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27 Feb

“It’s a serious hindrance,” said John Hudak, a senior fellow with the Brookings Institution who specializes in marijuana policy.

“It creates a scenario in which companies are able to get up and running but not operate like a normal business.” Here are nine ways the federal status of marijuana is affecting both everyday cannabis consumers and people attempting to work in the industry, no matter what their state law says. EMPLOYMENT Since employment in the United States is largely “at-will,” companies can fire workers over marijuana consumption regardless of state or federal laws. 64 explicitly states that California employers remain free to penalize workers who test positive for marijuana use, even if there’s no indication they were high on the job.

But before he could take the tests, Mutual of Omaha sent him a letter saying they couldn’t offer him a policy because they can’t accept premium payments from anyone “associated with the marijuana industry.” A spokesman for the company declined to elaborate.

Other open cannabis enthusiasts have reported issues in getting liability and property insurance for their businesses, health insurance and auto insurance. BANKING While some local banks and credit unions are quietly taking on marijuana businesses, major banks and credit card companies still won’t service the industry out of fear they’ll be penalized for money laundering.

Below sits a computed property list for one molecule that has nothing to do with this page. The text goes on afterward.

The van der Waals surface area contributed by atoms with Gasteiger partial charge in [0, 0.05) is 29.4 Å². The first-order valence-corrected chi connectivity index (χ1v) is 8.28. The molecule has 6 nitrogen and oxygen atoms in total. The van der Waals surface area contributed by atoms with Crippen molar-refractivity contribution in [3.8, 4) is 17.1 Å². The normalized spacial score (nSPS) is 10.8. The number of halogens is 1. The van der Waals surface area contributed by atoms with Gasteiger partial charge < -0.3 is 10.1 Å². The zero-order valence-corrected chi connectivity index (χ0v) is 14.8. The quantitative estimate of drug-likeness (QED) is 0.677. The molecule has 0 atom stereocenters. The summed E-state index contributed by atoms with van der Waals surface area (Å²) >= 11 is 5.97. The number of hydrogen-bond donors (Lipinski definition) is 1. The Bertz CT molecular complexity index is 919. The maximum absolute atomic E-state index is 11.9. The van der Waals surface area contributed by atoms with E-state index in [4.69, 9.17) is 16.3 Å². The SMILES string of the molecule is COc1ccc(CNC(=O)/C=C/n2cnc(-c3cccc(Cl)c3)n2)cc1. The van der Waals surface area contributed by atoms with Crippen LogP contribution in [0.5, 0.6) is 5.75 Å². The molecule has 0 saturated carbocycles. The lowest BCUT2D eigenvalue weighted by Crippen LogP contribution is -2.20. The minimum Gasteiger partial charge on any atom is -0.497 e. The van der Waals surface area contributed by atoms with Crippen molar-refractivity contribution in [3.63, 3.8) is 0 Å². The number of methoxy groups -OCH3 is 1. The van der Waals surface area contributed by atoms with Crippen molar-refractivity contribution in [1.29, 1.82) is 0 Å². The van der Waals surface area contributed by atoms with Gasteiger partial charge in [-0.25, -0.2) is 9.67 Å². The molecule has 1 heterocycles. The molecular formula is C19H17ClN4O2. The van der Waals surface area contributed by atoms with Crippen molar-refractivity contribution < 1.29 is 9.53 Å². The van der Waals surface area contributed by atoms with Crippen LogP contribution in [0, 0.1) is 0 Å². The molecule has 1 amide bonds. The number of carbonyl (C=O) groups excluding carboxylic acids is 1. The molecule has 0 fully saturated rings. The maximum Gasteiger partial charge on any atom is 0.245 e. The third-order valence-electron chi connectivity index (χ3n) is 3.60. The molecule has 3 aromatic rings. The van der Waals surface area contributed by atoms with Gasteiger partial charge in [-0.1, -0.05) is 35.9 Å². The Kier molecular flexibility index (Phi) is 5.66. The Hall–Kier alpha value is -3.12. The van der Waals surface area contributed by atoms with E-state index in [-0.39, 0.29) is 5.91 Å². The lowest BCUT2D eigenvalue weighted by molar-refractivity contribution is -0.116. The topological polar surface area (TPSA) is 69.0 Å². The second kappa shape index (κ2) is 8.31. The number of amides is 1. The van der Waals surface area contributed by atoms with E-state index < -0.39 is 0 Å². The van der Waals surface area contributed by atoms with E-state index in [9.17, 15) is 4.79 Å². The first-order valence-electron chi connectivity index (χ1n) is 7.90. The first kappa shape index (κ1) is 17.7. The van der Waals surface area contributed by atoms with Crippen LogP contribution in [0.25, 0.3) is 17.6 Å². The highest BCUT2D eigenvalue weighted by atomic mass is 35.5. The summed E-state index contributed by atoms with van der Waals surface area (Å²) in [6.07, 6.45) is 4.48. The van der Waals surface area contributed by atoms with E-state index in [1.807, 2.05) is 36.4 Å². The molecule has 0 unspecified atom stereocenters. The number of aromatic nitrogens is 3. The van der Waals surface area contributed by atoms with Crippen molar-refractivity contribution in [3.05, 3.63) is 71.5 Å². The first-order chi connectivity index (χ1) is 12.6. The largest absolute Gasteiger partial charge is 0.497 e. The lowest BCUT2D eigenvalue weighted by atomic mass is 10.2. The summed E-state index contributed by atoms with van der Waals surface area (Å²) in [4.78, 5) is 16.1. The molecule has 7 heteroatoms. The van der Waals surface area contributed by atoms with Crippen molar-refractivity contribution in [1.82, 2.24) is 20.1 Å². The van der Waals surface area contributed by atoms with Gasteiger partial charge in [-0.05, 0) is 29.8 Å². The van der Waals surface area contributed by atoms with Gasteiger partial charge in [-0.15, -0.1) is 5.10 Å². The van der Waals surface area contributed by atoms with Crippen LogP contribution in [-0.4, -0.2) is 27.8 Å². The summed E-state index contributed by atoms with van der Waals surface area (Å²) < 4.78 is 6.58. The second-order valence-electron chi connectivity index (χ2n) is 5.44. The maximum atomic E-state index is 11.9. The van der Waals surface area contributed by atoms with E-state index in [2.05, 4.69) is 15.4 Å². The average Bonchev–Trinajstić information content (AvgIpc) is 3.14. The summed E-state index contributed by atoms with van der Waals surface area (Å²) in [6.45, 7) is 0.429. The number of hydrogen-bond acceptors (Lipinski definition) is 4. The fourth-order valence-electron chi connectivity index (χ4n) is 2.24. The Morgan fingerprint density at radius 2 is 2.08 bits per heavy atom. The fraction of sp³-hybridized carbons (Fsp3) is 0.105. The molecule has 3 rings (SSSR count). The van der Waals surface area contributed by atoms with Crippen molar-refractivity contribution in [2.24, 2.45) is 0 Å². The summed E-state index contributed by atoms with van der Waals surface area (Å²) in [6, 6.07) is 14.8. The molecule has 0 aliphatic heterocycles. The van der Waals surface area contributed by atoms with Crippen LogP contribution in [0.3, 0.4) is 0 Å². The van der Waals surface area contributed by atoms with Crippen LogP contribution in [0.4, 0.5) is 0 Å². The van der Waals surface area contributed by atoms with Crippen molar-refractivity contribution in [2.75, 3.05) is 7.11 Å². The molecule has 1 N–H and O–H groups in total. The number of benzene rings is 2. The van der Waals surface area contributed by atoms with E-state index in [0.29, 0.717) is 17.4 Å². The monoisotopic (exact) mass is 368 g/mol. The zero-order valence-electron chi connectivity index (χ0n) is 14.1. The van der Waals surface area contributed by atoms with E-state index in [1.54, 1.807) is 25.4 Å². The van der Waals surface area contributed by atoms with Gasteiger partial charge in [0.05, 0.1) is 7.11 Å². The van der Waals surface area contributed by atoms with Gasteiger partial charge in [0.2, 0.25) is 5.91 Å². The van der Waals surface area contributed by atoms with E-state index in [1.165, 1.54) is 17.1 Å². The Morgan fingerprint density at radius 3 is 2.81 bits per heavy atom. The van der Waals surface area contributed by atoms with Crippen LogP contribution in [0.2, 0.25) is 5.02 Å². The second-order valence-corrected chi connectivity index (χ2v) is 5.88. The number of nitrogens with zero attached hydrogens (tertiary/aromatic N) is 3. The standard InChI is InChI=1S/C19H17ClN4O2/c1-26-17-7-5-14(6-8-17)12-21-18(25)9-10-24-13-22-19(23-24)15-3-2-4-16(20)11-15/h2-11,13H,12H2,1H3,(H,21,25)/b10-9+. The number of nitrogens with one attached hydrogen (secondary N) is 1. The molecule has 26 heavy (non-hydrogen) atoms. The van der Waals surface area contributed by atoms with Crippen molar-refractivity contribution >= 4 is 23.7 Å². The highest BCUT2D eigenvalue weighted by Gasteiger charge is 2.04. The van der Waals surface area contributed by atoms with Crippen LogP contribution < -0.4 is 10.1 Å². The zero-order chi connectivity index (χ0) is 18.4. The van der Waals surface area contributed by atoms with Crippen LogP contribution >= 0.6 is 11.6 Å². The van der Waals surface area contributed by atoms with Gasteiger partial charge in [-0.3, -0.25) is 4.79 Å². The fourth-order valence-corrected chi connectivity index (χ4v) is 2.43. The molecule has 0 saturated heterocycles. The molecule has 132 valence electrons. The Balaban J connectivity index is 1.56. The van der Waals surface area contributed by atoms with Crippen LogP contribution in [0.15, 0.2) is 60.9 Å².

Renters who don’t get federal subsidies can still face eviction even if they’re consuming or growing marijuana in compliance with Prop.

64 if their lease prohibits “illicit” drugs, according to San Diego employment and business lawyer Christina Semmer.

31 because of concern over its role in the cannabis industry.

Doctors worry about losing licenses to practice medicine if they recommend medical marijuana.And attorneys who advise cannabis businesses in compliance with state laws fear they’ll be disbarred since they aren’t allowed to help clients break federal law. HOUSING No one who is in Section 8 or other federally subsidized housing is allowed to use marijuana.“From a federal perspective, marijuana continues to be illegal. How those rules are actually carried out is left up to local housing authorities, Sullivan said.64, the thinking was that California could become a tipping point that would ultimately lead to federal approval of cannabis. For individuals who use cannabis – even for medical reasons – the ongoing conflict with federal law can make it harder to get everything from housing to health care, says Paul Armentano, deputy director of the National Organization for the Reform of Marijuana Laws, or NORML.And for Californians who want to make money in the cannabis industry, the differences between state and federal law can affect how they bank, pay taxes and more.